Five Kiwis are in contention for rugby league’s most prestigious international prize, after the long lists for the 2023 Golden Boot awards were released.
Kiwis captain James Fisher-Harris heads the list, along with Joseph Tapine, Jahrome Hughes, Charnze Nicoll-Klokstad and Ronaldo Mulitalo. There are players from six other countries – including four Australians and a quartet from England, along with representatives from Tonga, Samoa, Papua New Guinea, Fiji and the Cook Islands.
But one of the New Zealanders will be favoured to take the top gong, following the Kiwis’ historic 30-0 win over the Kangaroos in the Pacific Championship final earlier this month.
Fisher-Harris appears to be the standout contender. He was consistent across all three matches and led the Kiwis’ superbly in his first campaign as skipper. Adding to his case will be Penrith’s third consecutive premiership and his significant role in that, which can’t be ignored, even if the focus of the award is international based.
Tapine would be the next strongest nominee. The Canberra player tends to be underrated, compared in Australians at bigger clubs but has developed into one of the best middle forwards in the game, with an array of skills few can match. The 29-year-old was one of a handful of Kiwis to emerge with credit from the Kiwis 36-18 loss to Australia in Melbourne and was among the best on field in the other two tests.
Hughes also shone throughout the Championship - particularly at Eden Park and Waikato Stadium - while Mulitalo and Nicoll-Klokstad enjoyed coming of age performances in the black and white V.
Since the men’s award was first conceived in 1984 – for best performances in test matches across a calendar year - six players from this country have been honoured, including three in the past decade.
Kiwis’ legend Hugh McGahan was the first – in 1987 – with Warriors’ icon Stacey Jones the next in 2002, followed by mercurial playmaker Benji Marshall in 2010. More recent winners have been Shaun Johnson (2014), Roger Tuivasa-Sheck (2018) and Joseph Manu (2022).
There are also strong local contenders for the women’s Golden Boot award, headlined by 2022 winner Raecene McGregor, along with Kiwi Ferns team-mates Apii Nicholls, Mele Hufanga and Georgia Hale. They were standouts among the squad that managed the drought-breaking win over Australia last month in Melbourne, the first time the Jillaroos had been beaten since 2016.
The contenders will be narrowed down to a shortlist next week, before the overall awards are decided by a group of former players.
The men’s panel includes Ruben Wiki, Adam Blair, Darren Lockyer (Australia) and English duo Adrian Morley and James Graham. The quintet are among just nine players to have played 50 tests for their country.
The women’s IRL Golden Boot winner will be decided by Kiwi Ferns great Honey Hireme-Smiler, Jillaroos stalwart Karyn Murphy and former England prop Danika Priim.
“There has been more international rugby league played in recent months than any other period in recent memory outside of a World Cup year and players have again demonstrated their passion for representing their countries of birth or heritage,” said IRL chairman Troy Grant.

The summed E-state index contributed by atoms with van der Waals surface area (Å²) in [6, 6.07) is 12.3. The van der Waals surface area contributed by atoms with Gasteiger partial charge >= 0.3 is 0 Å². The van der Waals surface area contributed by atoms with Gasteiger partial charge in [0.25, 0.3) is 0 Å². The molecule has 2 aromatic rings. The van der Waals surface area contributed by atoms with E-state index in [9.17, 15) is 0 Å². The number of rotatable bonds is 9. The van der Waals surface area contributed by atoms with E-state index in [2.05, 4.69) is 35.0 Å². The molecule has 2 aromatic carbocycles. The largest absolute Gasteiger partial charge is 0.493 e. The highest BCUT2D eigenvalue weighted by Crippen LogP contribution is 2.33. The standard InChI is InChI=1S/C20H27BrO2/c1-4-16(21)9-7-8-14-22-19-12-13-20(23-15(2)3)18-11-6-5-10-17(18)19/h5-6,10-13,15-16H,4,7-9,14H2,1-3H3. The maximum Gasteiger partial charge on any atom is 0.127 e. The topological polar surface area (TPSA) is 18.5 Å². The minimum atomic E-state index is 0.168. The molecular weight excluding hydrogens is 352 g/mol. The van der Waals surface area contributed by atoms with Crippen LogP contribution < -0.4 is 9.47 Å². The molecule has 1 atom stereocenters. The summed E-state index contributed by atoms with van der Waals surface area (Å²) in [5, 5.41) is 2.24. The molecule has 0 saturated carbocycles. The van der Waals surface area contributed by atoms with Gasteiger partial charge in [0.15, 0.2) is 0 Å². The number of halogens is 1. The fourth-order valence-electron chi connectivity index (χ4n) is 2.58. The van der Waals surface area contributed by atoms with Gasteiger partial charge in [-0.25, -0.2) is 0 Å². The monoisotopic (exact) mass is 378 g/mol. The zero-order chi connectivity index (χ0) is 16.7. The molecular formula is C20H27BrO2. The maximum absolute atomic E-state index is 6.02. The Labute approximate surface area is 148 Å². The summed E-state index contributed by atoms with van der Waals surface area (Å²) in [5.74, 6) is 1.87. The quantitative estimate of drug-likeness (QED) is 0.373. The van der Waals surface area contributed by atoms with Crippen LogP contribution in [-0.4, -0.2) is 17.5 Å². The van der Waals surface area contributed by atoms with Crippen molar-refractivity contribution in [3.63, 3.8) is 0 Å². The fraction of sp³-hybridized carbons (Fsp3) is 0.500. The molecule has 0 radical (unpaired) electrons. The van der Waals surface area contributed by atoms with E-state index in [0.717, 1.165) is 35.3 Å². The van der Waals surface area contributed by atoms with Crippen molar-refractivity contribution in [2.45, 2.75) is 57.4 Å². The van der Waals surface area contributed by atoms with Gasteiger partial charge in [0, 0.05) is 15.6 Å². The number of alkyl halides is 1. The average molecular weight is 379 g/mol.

“It is a sign of how competitive the game is at international level that the three World Cup champions – the Kangaroos, Jillaroos and England Wheelchair – were all recently beaten in gripping contests that showcased rugby league at its best.”
Matty Ashton (England) John Bateman (England) Jahream Bula (Fiji) Su’a Faalogo (Samoa) James Fisher-Harris (New Zealand) Addin Fonua-Blake (Tonga) Harry Grant (Australia) Payne Haas (Australia) Jahrome Hughes (New Zealand) Edwin Ipape (Papua New Guinea) Tui Kamikamica (Fiji) Lachlan Lam (Papua New Guinea) Mikey Lewis (England) Esan Marsters (Cook Islands) Ronaldo Mulitalo (New Zealand) Cameron Murray (Australia) Charnze Nicoll-Klokstad (New Zealand) Harry Smith (England) Hamiso Tabuia-Fidow (Australia) Joey Tapine (New Zealand)
Elisa Akpa (France) Toru Arakua (Cook Islands) Lauréane Biville (France) Belinda Gwasamun (Papua New Guinea) Georgia Hale (New Zealand) Amy Hardcastle (England) Mele Hufanga (New Zealand) Raecene McGregor (New Zealand) Apii Nicholls (New Zealand) Annetta-Claudia Nu’uausala(Samoa) Tiana Penitani (Tonga) Georgia Roche (England) Jess Sergis (Australia) Tamika Upton (Australia)
1984 Wally Lewis (Australia)
1985 Brett Kenny (Australia)
1986 Garry Jack (Australia)
1987 Hugh McGahan (New Zealand) and Peter Sterling (Australia)
1988 Ellery Hanley (England)
1989 Mal Meninga (Australia)
1992 Garry Schofield (England)
1991-98 No award given
1999 Andrew Johns (Australia)
2000 Brad Fittler (Australia)
2001 Andrew Johns (Australia)
2002 Stacey Jones (New Zealand)
2003 Darren Lockyer (Australia)
2004 Andrew Farrell (England)
2005 Anthony Minichiello (Australia)
2006 Darren Lockyer (Australia)
2007 Cameron Smith (Australia)
2008 Billy Slater (Australia)
2009 Greg Inglis (Australia)
2010 Benji Marshall (New Zealand)
2011 Johnathan Thurston (Australia)
2012 Kevin Sinfield (England)
2013 Johnathan Thurston (Australia)
2014 Shaun Johnson (New Zealand)
2015 Johnathan Thurston (Australia)
2016 Cooper Cronk (Australia)
2017 Cameron Smith (Australia)
2018 Tommy Makinson (England)
2019 Roger Tuivasa-Sheck (New Zealand)
2020 No award given
2021 No award given
2022 Joey Manu (New Zealand)
2018 Isabelle Kelly (Australia)
2019 Jess Sergis (Australia)
2020 No award given
2021 No award given
2022 Raecene McGregor (New Zealand)
Michael Burgess has been a sports journalist since 2005, winning several national awards and covering Olympics, Fifa World Cups and America’s Cup campaigns. He has also reported on the Warriors and NRL for more than a decade.2023-11-20T16:20:24Z dg43tfdfdgfd